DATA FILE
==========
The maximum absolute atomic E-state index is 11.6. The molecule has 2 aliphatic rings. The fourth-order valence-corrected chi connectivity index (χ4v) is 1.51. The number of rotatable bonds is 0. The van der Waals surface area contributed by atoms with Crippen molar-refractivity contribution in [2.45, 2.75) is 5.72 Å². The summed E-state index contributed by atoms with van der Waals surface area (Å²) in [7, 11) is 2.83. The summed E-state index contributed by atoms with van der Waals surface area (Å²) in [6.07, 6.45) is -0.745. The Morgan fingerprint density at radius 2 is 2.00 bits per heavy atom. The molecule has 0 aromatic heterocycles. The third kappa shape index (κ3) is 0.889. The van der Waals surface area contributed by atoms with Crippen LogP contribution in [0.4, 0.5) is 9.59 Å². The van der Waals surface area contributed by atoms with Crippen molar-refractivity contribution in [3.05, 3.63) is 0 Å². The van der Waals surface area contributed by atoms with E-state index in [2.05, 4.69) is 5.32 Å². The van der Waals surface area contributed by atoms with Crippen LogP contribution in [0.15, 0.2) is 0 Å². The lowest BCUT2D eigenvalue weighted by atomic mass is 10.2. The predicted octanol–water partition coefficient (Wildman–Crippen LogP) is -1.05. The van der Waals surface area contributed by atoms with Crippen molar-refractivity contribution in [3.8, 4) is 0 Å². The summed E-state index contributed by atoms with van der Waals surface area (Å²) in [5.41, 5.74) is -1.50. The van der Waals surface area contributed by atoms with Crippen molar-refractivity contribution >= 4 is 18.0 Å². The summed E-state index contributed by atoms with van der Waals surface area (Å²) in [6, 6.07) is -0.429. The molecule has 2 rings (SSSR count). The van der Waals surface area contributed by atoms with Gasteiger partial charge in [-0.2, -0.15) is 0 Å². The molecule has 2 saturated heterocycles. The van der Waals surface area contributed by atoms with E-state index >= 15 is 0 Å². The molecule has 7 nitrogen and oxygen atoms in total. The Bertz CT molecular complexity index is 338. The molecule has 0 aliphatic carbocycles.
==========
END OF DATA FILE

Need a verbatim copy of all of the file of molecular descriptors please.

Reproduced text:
The maximum absolute atomic E-state index is 11.6. The molecule has 2 aliphatic rings. The fourth-order valence-corrected chi connectivity index (χ4v) is 1.51. The number of rotatable bonds is 0. The van der Waals surface area contributed by atoms with Crippen molar-refractivity contribution in [2.45, 2.75) is 5.72 Å². The summed E-state index contributed by atoms with van der Waals surface area (Å²) in [7, 11) is 2.83. The summed E-state index contributed by atoms with van der Waals surface area (Å²) in [6.07, 6.45) is -0.745. The Morgan fingerprint density at radius 2 is 2.00 bits per heavy atom. The molecule has 0 aromatic heterocycles. The third kappa shape index (κ3) is 0.889. The van der Waals surface area contributed by atoms with Crippen LogP contribution in [0.4, 0.5) is 9.59 Å². The van der Waals surface area contributed by atoms with Crippen molar-refractivity contribution in [3.05, 3.63) is 0 Å². The van der Waals surface area contributed by atoms with E-state index in [2.05, 4.69) is 5.32 Å². The van der Waals surface area contributed by atoms with Crippen LogP contribution in [0.15, 0.2) is 0 Å². The lowest BCUT2D eigenvalue weighted by atomic mass is 10.2. The predicted octanol–water partition coefficient (Wildman–Crippen LogP) is -1.05. The van der Waals surface area contributed by atoms with Crippen molar-refractivity contribution in [3.8, 4) is 0 Å². The summed E-state index contributed by atoms with van der Waals surface area (Å²) in [5.41, 5.74) is -1.50. The van der Waals surface area contributed by atoms with Crippen molar-refractivity contribution >= 4 is 18.0 Å². The summed E-state index contributed by atoms with van der Waals surface area (Å²) in [6, 6.07) is -0.429. The molecule has 2 rings (SSSR count). The van der Waals surface area contributed by atoms with Gasteiger partial charge in [-0.2, -0.15) is 0 Å². The molecule has 2 saturated heterocycles. The van der Waals surface area contributed by atoms with E-state index >= 15 is 0 Å². The molecule has 7 nitrogen and oxygen atoms in total. The Bertz CT molecular complexity index is 338. The molecule has 0 aliphatic carbocycles.